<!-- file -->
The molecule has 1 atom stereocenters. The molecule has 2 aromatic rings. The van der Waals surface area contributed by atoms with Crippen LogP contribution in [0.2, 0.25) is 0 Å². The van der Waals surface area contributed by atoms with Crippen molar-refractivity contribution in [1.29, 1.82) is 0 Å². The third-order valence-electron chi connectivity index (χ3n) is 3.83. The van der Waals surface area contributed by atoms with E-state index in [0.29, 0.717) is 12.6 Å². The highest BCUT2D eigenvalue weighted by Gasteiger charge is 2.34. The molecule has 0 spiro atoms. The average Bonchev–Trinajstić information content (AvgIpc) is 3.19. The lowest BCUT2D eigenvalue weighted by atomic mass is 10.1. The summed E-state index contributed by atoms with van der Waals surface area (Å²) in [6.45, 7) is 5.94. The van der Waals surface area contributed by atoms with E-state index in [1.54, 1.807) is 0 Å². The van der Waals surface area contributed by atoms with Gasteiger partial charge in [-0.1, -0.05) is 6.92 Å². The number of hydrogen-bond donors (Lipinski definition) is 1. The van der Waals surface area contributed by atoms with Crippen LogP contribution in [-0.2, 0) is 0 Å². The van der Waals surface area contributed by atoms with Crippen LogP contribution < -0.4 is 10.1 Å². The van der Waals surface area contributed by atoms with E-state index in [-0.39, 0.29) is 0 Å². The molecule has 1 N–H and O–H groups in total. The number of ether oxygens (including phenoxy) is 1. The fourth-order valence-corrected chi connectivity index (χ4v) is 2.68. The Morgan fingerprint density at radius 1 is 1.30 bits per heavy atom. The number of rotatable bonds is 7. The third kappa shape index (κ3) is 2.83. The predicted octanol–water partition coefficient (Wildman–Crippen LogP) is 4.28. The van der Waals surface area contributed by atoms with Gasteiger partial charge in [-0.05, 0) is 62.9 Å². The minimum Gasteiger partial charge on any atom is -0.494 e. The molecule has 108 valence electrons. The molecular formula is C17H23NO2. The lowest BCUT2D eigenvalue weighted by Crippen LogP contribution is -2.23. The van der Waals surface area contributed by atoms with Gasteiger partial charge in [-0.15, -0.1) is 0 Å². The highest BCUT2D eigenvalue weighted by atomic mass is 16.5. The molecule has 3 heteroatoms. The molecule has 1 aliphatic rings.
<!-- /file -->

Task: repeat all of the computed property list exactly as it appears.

The molecule has 1 atom stereocenters. The molecule has 2 aromatic rings. The van der Waals surface area contributed by atoms with Crippen LogP contribution in [0.2, 0.25) is 0 Å². The van der Waals surface area contributed by atoms with Crippen molar-refractivity contribution in [1.29, 1.82) is 0 Å². The third-order valence-electron chi connectivity index (χ3n) is 3.83. The van der Waals surface area contributed by atoms with E-state index in [0.29, 0.717) is 12.6 Å². The highest BCUT2D eigenvalue weighted by Gasteiger charge is 2.34. The molecule has 0 spiro atoms. The average Bonchev–Trinajstić information content (AvgIpc) is 3.19. The lowest BCUT2D eigenvalue weighted by atomic mass is 10.1. The summed E-state index contributed by atoms with van der Waals surface area (Å²) in [6.45, 7) is 5.94. The van der Waals surface area contributed by atoms with E-state index in [1.54, 1.807) is 0 Å². The van der Waals surface area contributed by atoms with Gasteiger partial charge in [-0.1, -0.05) is 6.92 Å². The number of hydrogen-bond donors (Lipinski definition) is 1. The van der Waals surface area contributed by atoms with Crippen LogP contribution in [-0.2, 0) is 0 Å². The van der Waals surface area contributed by atoms with Crippen LogP contribution < -0.4 is 10.1 Å². The van der Waals surface area contributed by atoms with E-state index in [-0.39, 0.29) is 0 Å². The molecule has 1 N–H and O–H groups in total. The number of ether oxygens (including phenoxy) is 1. The fourth-order valence-corrected chi connectivity index (χ4v) is 2.68. The Morgan fingerprint density at radius 1 is 1.30 bits per heavy atom. The number of rotatable bonds is 7. The third kappa shape index (κ3) is 2.83. The predicted octanol–water partition coefficient (Wildman–Crippen LogP) is 4.28. The van der Waals surface area contributed by atoms with Gasteiger partial charge in [-0.05, 0) is 62.9 Å². The minimum Gasteiger partial charge on any atom is -0.494 e. The molecule has 108 valence electrons. The molecular formula is C17H23NO2. The lowest BCUT2D eigenvalue weighted by Crippen LogP contribution is -2.23. The van der Waals surface area contributed by atoms with Gasteiger partial charge in [-0.15, -0.1) is 0 Å². The highest BCUT2D eigenvalue weighted by atomic mass is 16.5. The molecule has 3 heteroatoms. The molecule has 1 aliphatic rings.